An Edinburgh-based oil and gas exploration company will start drilling to assess oil reserves in north-west Africa and Ireland.
The firm has previously invested £700m to find oil in Greenland. Terminating the unsuccessful venture, Cairn Energy believes the chances of the new undertaking are more solid.
Equipped with data from 3D seismic surveys, the company said there is up to 25 per cent probability of finding oil in at least some of the five planned exploration wells.
"The previous campaigns in Greenland were very much reconnaissance campaigns. They had a one in ten chance of success ... so this is a different programme, a different style," said the company’s deputy CEO Mike Watts.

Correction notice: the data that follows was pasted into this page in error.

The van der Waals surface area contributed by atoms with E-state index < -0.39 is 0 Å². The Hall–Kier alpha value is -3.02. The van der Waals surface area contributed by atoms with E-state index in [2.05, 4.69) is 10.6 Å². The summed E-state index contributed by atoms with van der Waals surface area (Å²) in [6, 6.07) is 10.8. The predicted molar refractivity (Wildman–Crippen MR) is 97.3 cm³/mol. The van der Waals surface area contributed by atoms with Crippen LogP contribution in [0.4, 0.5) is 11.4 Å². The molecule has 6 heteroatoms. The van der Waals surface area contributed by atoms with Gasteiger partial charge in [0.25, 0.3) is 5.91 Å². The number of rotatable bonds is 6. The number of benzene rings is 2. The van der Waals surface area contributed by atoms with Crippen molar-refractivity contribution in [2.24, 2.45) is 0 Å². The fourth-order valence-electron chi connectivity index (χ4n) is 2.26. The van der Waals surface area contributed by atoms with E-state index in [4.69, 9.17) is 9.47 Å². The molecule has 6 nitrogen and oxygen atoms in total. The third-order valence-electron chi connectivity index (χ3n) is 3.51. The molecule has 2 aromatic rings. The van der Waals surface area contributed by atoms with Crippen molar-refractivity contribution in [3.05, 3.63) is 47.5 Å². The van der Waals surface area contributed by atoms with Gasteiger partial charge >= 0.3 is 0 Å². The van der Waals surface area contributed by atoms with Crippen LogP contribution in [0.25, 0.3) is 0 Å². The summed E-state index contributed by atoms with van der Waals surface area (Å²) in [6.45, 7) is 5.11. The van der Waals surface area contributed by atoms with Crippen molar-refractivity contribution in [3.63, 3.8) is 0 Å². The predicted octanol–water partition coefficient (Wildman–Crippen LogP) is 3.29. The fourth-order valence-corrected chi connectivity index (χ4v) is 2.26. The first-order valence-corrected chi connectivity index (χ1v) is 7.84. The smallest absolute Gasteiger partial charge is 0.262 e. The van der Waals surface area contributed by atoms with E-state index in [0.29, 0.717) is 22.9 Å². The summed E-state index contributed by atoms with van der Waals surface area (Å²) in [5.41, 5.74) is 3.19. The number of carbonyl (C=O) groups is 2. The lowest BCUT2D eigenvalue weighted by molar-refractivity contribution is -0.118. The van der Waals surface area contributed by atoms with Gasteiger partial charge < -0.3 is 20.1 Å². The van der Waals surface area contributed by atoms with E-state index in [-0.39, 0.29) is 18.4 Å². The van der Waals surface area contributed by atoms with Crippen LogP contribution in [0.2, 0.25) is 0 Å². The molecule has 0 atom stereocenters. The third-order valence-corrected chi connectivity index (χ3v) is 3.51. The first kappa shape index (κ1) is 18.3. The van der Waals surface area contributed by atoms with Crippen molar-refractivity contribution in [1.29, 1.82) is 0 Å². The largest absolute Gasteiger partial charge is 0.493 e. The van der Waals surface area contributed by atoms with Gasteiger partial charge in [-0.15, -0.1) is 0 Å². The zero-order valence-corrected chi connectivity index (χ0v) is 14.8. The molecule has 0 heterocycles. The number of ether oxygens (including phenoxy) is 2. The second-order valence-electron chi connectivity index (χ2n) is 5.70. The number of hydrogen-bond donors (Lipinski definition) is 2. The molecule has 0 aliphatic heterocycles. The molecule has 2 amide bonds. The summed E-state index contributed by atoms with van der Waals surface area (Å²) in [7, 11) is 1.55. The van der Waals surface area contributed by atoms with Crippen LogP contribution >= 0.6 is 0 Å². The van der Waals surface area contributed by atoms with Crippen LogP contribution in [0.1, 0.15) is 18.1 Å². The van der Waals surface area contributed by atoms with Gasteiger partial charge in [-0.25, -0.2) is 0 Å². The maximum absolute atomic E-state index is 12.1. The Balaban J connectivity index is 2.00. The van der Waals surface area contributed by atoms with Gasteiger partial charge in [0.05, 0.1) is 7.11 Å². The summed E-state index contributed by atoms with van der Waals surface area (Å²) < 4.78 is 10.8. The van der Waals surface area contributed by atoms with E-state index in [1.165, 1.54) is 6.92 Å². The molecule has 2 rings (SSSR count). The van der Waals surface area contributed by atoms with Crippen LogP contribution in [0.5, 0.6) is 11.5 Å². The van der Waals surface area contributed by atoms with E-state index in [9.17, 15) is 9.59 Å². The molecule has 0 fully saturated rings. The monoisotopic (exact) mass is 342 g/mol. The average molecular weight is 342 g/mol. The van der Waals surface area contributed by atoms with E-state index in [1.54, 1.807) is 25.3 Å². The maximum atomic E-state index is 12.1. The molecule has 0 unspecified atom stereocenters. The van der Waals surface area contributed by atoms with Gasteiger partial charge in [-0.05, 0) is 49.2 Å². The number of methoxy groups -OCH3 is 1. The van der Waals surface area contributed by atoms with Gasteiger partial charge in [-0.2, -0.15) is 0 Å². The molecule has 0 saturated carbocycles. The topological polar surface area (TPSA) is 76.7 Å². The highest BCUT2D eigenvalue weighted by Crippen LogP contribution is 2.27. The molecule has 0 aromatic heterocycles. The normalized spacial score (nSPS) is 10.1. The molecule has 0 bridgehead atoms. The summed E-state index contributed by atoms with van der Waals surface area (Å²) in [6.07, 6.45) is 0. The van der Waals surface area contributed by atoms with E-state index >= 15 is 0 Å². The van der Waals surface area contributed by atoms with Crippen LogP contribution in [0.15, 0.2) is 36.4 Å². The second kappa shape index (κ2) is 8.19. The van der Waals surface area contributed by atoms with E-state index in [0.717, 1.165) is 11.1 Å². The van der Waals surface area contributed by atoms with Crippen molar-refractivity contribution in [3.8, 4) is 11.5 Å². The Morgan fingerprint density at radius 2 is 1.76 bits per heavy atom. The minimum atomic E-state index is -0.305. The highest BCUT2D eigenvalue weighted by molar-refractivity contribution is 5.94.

As part of a planned £325m investment in exploration activities, the company will drill two test wells off the coast of Morocco, two off the coast of Senegal and one off the west coast of Ireland in the next 12 months.
"Any one of these wells is potentially game-changing for the company," chief executive Simon Thomson said.
Cairn hopes to secure over four billion barrels of oil equivalent of mean un-risked gross prospective resource.
Work on the first site in Morocco will commence as early as September 2013.
The company, which is also building a production portfolio in the North Sea, said it was involved in a number of asset exchanges there, including selling a 6 per cent position in the Mariner oil field in Britain and acquiring stakes in two Norwegian licences.